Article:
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Six worst practices in lawyer blogging

Federal Energy Regulatory and Renewables lawyer and author, Carolyn Elefant, shared her top ten blogging peeves last week.

In spite of how much has been written about blogging, including my own posts here and here, I still see many lawyers blogging in a way that at best is highly annoying and at worst, is downright unprofessional and potentially unethical. That’s why I’ve decided to share my top twelve blogging peeves, or tips on how NOT to blog.

Despite Elefant’s thinking that business development and marketing folks may not agree with her, I agree with each and every one of Elefant’s ten blogging worst practices.

Here’s six of Elefant’s worst practices. I’ve liberally lifted, annotated, and edited Elefant’s points.

  1. Recycling undated blog posts and content. Some lawyers fashion themselves too busy to sustain a blog, even though many lawyers do so in four to six hours a month. They still wish to blog so they’ll republish old blog posts or re-cycle old articles and portions of book chapters that were never written to be a blog posts. Republishing old blog posts is a breach of your audience’s trust in you as a publisher. Recycling articles or book chapters is pushing a square peg through a round hole. Blogging is a conversation that engages your target audience by demonstrating that you are listening and responding to what is being said. The tone, conversational style, and linking to relevant people and information that a blog requires is foreign to articles.
  2. Pimping to Search Engines. Ever see those blog posts that repeatedly weave in how a “Boston employment lawyer” or “San Francisco bankruptcy lawyer” can assist you? That’s not content; it’s preening for search engines and it’s annoying beyond belief. I agree with Carolyn that I’d “never hire a lawyer who mucks up posts with sale-sy subtext…” Influential bloggers, reporters, association leaders, and conference coordinators who can do business development wonders for a lawyer publishing a good blog know such lawyers are pimping to search engines and have little or no legal expertise to offer.
  3. Ghostwriting. When lawyers blog in first the person, they create a relationship between themselves and a reader, just as they would if they met a referral source at a party or a client at their office. Lawyers betray this trust by faking one’s voice and one’s words through ghostwriting. When blog posts are merely summaries of case or regulatory updates, perhaps there’s a place for hiring out, but otherwise not. And if another lawyer in the firm is doing blogging ‘for you,’ give them the credit in the byline.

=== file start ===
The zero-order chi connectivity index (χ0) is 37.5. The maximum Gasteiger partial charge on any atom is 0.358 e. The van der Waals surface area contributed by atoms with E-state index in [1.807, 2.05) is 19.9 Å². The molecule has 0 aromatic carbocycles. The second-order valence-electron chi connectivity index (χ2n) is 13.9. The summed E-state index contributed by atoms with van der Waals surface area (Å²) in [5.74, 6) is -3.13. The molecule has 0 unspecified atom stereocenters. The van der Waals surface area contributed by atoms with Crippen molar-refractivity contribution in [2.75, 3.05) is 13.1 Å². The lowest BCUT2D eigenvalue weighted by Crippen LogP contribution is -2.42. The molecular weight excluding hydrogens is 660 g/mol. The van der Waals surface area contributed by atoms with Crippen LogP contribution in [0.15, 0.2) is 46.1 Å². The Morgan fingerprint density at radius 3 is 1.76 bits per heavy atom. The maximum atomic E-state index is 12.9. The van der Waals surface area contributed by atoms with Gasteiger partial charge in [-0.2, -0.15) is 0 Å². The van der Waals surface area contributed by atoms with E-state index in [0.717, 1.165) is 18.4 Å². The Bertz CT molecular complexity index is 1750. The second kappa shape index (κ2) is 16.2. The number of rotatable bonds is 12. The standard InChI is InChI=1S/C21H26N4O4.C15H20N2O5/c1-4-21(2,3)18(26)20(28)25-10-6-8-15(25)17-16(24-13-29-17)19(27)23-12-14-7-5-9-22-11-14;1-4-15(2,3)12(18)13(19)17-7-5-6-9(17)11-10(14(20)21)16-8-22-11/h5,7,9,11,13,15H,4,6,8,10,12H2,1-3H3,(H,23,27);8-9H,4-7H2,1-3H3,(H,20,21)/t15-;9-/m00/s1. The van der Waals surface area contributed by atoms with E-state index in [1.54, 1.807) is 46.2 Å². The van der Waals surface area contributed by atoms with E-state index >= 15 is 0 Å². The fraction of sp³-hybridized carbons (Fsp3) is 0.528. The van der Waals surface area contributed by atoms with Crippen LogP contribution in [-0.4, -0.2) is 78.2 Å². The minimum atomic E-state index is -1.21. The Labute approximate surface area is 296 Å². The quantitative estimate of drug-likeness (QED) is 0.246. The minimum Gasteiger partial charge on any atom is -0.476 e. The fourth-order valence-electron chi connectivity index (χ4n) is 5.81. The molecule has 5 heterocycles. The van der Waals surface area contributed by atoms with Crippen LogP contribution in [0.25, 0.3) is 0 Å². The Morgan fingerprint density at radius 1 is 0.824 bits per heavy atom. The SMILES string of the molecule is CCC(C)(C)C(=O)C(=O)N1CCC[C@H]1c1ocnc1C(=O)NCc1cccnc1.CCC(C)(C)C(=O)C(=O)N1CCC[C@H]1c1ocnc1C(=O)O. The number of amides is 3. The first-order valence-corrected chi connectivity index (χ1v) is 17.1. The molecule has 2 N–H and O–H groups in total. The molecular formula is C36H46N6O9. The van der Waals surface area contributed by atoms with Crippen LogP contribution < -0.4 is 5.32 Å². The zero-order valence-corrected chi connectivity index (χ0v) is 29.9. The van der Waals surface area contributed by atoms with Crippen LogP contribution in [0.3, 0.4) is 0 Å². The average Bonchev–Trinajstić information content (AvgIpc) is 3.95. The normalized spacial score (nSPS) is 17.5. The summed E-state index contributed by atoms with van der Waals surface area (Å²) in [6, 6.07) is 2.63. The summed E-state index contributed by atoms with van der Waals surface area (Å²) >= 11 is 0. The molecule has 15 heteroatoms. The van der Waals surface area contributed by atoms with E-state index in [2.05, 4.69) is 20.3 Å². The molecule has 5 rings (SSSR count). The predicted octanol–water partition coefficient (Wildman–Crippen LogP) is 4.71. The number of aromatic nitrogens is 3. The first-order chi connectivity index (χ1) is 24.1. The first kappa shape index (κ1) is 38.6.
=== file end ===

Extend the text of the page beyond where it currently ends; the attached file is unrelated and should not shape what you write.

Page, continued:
4. Running feeds of disaster. Some lawyers, mostly my brethren plaintiff’s trial lawyers blog ‘running disaster feeds’ of accident reports to fill posts with keywords and to grab the attention of family and friends of victims injured in accidents to induce them to call. I’ve blogged about the practice before and agree with Elefant that “It’s a disgusting and sleazy practice…”
  5. Lack of Attribution. Many lawyers who blog fail to realize that blogging is closer to a conversation than publishing and distributing content to grab attention, gain traffic to a website, or achieve search engine optimization. Such bloggers write about topics without referencing other related posts. They don’t use an RSS Reader to listen to what bloggers, reporters, and associations in the ‘community’ (locale or niche) are writing. Worse yet, as Elefant says, they will lift an idea from a colleague without attribution.  A good blog post engages its audience. This requires listening to what your audience is saying and giving attribution to their point by naming them as your source and linking to their name and what what they said.
  6. Google ads on law firm blogs. Ads on your blog can look sleazy and make you look like you need an additional source of revenue because you’re not cutting it as a lawyer. I’ve blogged about the shortsightedness of law blogs running nascar-like ads and how law blogs with ads diminish a lawyer’s reputation. I do agree with Carolyn that if your law firm blog is so popular that a well respected company is willing to sponsor your blog, it may add to your blog’s cache.

Good lawyers have so much to gain from blogging — from both a professional and a business development standpoint. Good blogging by members of the bar can make the law more accessible and improve the image of our profession.

To achieve these goals lawyers need to blog in a professional, tasteful, and ethical fashion. We need to blog in a way that’s befitting of our profession and the public we serve. Many lawyers can do better.